What Is Tetralogy of Fallot?
Tetralogy of Fallot is a rare, complex congenital heart defect. A congenital heart defect is a problem with the heart’s structure that’s present at birth.
Tetralogy of Fallot involves four heart defects:
- A large ventricular septal defect (VSD)
- Pulmonary stenosis
- Right ventricular hypertrophy
- An overriding aorta
What Are the Signs and Symptoms of Tetralogy of Fallot?
- With tetralogy of Fallot, not enough blood is able to reach the lungs to get oxygen, and oxygen-poor blood flows to the body.
- Doctors often don’t know what causes tetralogy of Fallot. Some conditions or factors that occur during pregnancy may raise your risk of having a child who has tetralogy of Fallot. Heredity and some genetic disorders also may play a role in causing the condition.
- Cyanosis is an important sign of tetralogy of Fallot. Cyanosis is a bluish tint to the skin, lips, and fingernails. Low oxygen levels in the blood cause cyanosis.
- Other signs and symptoms include a heart murmur, delayed growth and development, and clubbing. Clubbing is the widening or rounding of the skin or bone around the tips of the fingers.
- Babies who have unrepaired tetralogy of Fallot sometimes have “tet spells.” A tet spell occurs when the oxygen level in the blood suddenly drops. This causes the baby to become very blue. He or she also may have trouble breathing, become very tired and limp, not respond to a parent’s voice or touch, become very fussy, or pass out.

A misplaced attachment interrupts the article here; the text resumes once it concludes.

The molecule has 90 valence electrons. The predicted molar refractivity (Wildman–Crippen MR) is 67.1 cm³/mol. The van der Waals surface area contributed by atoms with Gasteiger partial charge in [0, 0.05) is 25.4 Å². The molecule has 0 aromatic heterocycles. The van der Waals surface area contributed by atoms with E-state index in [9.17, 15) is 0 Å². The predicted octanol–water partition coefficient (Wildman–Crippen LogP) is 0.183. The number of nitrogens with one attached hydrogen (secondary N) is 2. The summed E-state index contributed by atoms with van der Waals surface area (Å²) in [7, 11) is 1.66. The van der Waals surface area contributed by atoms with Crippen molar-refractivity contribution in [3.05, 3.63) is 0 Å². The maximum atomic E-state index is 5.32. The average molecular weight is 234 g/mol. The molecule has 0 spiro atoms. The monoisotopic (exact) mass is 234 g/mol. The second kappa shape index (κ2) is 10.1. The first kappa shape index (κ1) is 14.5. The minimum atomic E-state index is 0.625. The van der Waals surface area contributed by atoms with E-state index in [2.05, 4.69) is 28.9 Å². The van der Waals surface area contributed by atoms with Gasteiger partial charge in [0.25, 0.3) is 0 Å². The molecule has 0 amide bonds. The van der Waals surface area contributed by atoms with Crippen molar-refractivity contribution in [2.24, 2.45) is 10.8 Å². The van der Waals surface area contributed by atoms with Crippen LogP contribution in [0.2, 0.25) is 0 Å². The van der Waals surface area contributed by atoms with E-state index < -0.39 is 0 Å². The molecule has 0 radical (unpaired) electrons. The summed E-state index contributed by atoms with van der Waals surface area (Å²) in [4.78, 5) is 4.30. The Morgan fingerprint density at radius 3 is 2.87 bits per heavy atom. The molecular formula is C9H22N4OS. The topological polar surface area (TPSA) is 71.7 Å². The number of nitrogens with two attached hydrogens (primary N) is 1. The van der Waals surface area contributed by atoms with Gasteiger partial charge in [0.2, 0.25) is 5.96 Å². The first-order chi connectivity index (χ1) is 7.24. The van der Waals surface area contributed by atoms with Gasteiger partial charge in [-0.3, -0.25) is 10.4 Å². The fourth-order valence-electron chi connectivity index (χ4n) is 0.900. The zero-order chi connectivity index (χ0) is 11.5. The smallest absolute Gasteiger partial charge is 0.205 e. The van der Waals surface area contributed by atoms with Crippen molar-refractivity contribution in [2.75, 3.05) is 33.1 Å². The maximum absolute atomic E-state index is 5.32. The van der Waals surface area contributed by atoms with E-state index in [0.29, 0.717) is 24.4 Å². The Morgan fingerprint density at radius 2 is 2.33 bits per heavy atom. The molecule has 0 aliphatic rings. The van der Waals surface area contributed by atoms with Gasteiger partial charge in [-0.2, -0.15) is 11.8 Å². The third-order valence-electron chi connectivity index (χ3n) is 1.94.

How Is Tetralogy of Fallot Diagnosed?
Doctors diagnose tetralogy of Fallot based on a baby’s signs and symptoms, a physical exam, and the results from tests and procedures like Echocardiography , EKG , Chest X Ray , Pulse Oximetry , Cardiac Catheterization. Signs and symptoms of the heart defect usually occur during the first weeks of life.
How Is Tetralogy of Fallot Treated?
Surgery is the only effective treatment for tetralogy of Fallot. There are two types of surgery that may be performed, including intracardiac repair or a temporary procedure that uses a shunt. Most babies and children will have intracardiac repair.
Tetralogy of Fallot treatment for most babies involves a type of open-heart surgery called intracardiac repair. This surgery is typically performed during the first year of life. During this procedure, the surgeon places a patch over the ventricular septal defect to close the hole between the ventricles. He or she also repairs the narrowed pulmonary valve and widens the pulmonary arteries to increase blood flow to the lungs. After intracardiac repair, the oxygen level in the blood increases and your baby’s symptoms will lessen.
Occasionally babies need to undergo a temporary surgery before having intracardiac repair. If your baby was born prematurely or has pulmonary arteries that are underdeveloped (hypoplastic), doctors will create a bypass (shunt) between the aorta and pulmonary artery. This bypass increases blood flow to the lungs. When your baby is ready for intracardiac repair, the shunt is removed.